The unprecedented settling of scores in Germany between rival clans of Italy's 'ndrangheta crime syndicate shows how the group's small-town business and vendettas have gone global, analysts and Italian officials said.
Six Italians were gunned down execution-style on Wednesday in the industrial German city of Duisburg in what officials said was the latest chapter in a local 'ndrangheta feud that erupted in the tiny Calabrian town of San Luca in 1991.
"What happened was a qualitative leap" in the 'ndgrangheta's operations, Deputy Italian Interior Minister Marco Minniti said. "That this feud finds a second chapter outside the territory in which these clans move, and beyond the national borders," is unprecedented and worrisome.
The Interior Ministry said earlier this year that the 'ndrangheta had "confirmed itself as the most competitive criminal" movement in Italy and one that was able to exert the "most destructive potential" of all the other crime syndicates, more dangerous than Sicily's Cosa Nostra or the Neapolitan Camorra.
But to date, their vendettas have stayed local -- primarily because they have been able to carry them out with impunity in Calabria, said Alexander Stille, author of the 1995 book Excellent Cadavers, about the Sicilian Mafia.
"Generally it's a lot easier to get away with murder in Calabria than in Germany," he said in a telephone interview from New York. "When the 'ndrangheta kill people in Calabria, they do it in broad daylight in a crowded place and there are no witnesses."
The 'ndrangheta's business, however, went global years ago -- and Italian investigators said Wednesday's massacre may have been more about financial turf than a settling of local Italian scores.
"With the 'ndrangheta, the motives aren't only about honor but above all interests -- money laundering and drug trafficking," assistant police chief Nicola Cavaliere told RAI state television.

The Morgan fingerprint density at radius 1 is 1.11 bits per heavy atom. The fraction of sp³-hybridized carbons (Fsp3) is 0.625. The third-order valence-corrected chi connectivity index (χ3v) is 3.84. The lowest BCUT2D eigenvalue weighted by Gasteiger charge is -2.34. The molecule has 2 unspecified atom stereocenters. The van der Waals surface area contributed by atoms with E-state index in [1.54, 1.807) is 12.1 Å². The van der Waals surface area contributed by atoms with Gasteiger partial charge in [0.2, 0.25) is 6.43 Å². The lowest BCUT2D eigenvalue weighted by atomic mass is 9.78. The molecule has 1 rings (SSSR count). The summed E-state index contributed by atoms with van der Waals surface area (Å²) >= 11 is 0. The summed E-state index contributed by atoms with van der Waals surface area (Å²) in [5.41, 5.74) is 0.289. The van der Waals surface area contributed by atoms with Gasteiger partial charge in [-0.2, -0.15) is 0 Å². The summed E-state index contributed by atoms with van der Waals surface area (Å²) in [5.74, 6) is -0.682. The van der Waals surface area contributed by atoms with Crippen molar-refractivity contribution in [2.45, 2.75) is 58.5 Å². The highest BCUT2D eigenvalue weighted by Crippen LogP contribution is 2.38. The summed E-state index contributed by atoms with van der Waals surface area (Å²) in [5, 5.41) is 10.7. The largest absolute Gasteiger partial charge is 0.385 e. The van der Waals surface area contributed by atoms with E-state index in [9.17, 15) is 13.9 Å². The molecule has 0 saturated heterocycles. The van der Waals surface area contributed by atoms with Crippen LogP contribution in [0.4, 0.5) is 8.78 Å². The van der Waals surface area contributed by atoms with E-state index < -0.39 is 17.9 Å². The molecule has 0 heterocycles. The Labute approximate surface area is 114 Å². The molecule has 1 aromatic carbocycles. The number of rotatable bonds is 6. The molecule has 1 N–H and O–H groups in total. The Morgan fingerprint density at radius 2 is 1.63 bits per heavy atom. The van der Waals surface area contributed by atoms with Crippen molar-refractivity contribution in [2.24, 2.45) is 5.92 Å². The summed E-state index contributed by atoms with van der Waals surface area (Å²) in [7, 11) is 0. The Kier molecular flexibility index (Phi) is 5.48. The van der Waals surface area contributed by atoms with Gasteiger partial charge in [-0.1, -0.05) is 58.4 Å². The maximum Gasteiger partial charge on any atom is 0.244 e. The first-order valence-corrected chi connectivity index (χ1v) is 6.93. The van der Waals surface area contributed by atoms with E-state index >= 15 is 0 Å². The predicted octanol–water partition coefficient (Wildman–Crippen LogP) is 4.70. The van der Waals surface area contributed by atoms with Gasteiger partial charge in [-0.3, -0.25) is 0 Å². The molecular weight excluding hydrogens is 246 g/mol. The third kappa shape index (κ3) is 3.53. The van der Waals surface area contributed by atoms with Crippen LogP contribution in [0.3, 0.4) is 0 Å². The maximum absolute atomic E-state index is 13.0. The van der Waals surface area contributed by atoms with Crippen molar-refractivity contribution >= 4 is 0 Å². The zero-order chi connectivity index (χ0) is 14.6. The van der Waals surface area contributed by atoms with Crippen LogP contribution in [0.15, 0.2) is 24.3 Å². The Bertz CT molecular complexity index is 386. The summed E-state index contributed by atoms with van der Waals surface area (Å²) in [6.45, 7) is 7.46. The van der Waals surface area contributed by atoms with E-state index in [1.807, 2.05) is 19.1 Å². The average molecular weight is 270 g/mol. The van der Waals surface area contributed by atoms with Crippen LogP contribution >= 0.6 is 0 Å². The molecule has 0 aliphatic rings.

Minniti said the 'ndrangheta's presence in Germany was well known and that for some time German police and prosecutors had been monitoring its economic activity in Germany.
Stille said that many of the 'ndrangheta clans had started out as poor, rural extortion groups with a purely local range, which got rich suddenly in the 1980s and 1990s because they were able to divert government money destined for development projects like a new steel plant, port and power plant.
"These groups went from being small-time local hoods into being crime groups in the same category as the Sicilians and the Neapolitans, and so it's only inevitable that as they began to make more money and have more money to reinvest, they were going to look overseas," he said.
The San Luca feud erupted in 1991 after members of one of the clans threw eggs toward members of the other during Carnival celebrations, leading to a fight, said Luciano Rindona, police commissioner of Bovalino, which covers the town of San Luca.
Since then, some 15 people have been killed, including Wednesday's victims, he said.